Connecting to a VPN is usually like picking up your device and tossing it into another network, figuratively speaking. All of your network activities – such as browsing, fetching private mails, chatting with a friend on IRC – will take place within this virtual network, or not at all: in its most secure configuration, access to resources on the local area network will not be possible. I thus prefer to separate my real private network activities from those in the virtual private network by using a virtual guest dedicated to nothing but connecting to the latter and doing whatever I need to do within the guest system.
In the present case, I'm fortunate that my employer now uses a gateway whose VPN client (Palo Altos's GlobalProtect) runs even on an up-to-date Arch installation. So my choice for the guest system is an out-of-the-box ArchBang that comes with i3 as (tiling) Window manager. It installs in 10 min, comes with everything I need, and fits in 5 GB of space. I spent another 5 min modifying the wallpaper and the conky instance – my idea was to have a visual indication in form of my IP whether or not I'm connected to the VPN.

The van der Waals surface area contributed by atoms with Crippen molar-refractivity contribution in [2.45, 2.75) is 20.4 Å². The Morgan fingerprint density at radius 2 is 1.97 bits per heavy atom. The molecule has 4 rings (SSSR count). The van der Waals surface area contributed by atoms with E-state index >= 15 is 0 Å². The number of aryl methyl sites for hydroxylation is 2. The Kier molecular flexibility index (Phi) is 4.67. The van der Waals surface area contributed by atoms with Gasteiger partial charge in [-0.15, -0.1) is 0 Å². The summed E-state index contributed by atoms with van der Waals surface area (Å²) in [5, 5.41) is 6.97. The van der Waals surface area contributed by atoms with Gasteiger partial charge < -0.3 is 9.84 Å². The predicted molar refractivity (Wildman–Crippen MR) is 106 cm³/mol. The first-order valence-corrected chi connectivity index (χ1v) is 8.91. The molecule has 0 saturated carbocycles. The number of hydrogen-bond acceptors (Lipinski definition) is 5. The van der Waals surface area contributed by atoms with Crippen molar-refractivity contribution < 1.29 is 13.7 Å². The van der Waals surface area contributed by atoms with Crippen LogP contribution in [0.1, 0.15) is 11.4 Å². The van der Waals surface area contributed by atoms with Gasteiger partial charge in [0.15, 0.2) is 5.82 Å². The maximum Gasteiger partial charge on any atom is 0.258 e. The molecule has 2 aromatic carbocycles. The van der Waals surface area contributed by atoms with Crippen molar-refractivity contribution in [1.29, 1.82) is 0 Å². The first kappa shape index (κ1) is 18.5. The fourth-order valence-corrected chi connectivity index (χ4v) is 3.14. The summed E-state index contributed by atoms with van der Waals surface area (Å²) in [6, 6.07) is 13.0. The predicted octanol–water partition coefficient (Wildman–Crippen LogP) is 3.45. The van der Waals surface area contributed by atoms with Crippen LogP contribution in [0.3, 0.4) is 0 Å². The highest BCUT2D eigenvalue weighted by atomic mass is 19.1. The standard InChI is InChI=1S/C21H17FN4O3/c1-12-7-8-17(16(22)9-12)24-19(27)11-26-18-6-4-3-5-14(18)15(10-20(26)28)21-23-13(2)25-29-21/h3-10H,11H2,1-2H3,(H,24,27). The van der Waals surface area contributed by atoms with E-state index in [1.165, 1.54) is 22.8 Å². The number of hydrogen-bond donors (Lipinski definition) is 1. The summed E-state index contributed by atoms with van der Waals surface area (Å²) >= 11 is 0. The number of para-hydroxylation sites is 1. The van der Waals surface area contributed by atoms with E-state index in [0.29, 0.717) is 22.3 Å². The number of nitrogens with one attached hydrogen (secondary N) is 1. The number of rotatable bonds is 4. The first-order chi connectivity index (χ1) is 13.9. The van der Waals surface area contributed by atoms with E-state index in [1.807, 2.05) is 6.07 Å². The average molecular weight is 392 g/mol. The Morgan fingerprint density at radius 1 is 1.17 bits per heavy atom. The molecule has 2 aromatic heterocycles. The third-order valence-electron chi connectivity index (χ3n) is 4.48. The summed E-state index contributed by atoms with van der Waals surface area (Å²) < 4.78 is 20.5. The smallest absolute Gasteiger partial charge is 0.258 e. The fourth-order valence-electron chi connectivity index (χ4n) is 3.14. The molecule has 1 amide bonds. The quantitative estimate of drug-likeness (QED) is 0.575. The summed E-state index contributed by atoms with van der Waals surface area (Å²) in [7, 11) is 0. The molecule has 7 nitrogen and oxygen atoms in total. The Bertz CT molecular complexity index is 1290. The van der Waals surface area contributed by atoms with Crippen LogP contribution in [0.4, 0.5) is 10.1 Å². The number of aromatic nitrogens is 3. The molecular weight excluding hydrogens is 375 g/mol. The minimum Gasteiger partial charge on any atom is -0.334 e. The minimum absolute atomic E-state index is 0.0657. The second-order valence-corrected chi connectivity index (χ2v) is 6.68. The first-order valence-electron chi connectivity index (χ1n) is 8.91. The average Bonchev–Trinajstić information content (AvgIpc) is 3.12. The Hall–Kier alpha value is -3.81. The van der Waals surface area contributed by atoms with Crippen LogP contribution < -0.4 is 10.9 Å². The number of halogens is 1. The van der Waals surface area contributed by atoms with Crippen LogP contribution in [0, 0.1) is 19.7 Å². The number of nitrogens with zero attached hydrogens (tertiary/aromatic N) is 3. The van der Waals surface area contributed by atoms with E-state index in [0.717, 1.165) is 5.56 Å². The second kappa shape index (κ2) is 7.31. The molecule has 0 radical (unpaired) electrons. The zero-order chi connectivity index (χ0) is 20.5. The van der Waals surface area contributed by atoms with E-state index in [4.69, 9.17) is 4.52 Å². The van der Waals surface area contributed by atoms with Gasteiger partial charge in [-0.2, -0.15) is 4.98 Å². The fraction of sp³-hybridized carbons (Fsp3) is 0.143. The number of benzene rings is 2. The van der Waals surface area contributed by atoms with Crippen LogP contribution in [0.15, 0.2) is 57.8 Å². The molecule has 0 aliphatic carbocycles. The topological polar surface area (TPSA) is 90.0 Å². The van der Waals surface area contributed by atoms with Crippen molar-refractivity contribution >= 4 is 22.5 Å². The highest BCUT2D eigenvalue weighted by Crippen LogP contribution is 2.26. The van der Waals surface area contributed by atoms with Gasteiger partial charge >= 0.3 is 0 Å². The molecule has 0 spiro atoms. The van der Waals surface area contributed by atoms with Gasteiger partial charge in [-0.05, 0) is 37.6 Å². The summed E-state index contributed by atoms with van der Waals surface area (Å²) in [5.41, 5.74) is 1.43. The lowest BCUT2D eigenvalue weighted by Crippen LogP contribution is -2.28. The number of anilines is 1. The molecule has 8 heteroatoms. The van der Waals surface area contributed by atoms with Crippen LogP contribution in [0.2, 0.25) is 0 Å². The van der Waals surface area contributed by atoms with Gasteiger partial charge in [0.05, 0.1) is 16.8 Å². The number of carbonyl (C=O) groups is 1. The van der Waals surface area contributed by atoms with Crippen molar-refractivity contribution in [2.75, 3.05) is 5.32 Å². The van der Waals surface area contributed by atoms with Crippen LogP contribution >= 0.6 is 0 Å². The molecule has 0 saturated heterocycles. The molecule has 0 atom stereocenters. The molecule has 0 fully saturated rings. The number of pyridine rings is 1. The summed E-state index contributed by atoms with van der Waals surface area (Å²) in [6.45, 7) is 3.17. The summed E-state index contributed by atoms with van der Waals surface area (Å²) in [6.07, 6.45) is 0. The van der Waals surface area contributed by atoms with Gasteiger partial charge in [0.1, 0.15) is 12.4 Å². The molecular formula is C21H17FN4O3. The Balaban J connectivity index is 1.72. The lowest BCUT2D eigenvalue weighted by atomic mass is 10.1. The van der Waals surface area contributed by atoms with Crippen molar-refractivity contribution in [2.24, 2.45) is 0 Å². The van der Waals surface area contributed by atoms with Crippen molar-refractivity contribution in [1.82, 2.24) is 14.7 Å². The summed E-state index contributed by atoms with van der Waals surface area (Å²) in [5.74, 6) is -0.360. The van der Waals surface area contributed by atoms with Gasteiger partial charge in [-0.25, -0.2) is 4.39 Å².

After configuring everything to my liking, it turned out that I shouldn't have bothered – our IT guys configured the VPN with split tunneling enabled. This basically means that only traffic destined to the remote location passes through the encrypted tunnel, while everything else uses the standard gateway. Supposedly less secure, but certainly much more convenient. Excellent choice! I'm sure I'll find another use for my virtual Arch – be it for testing or online banking.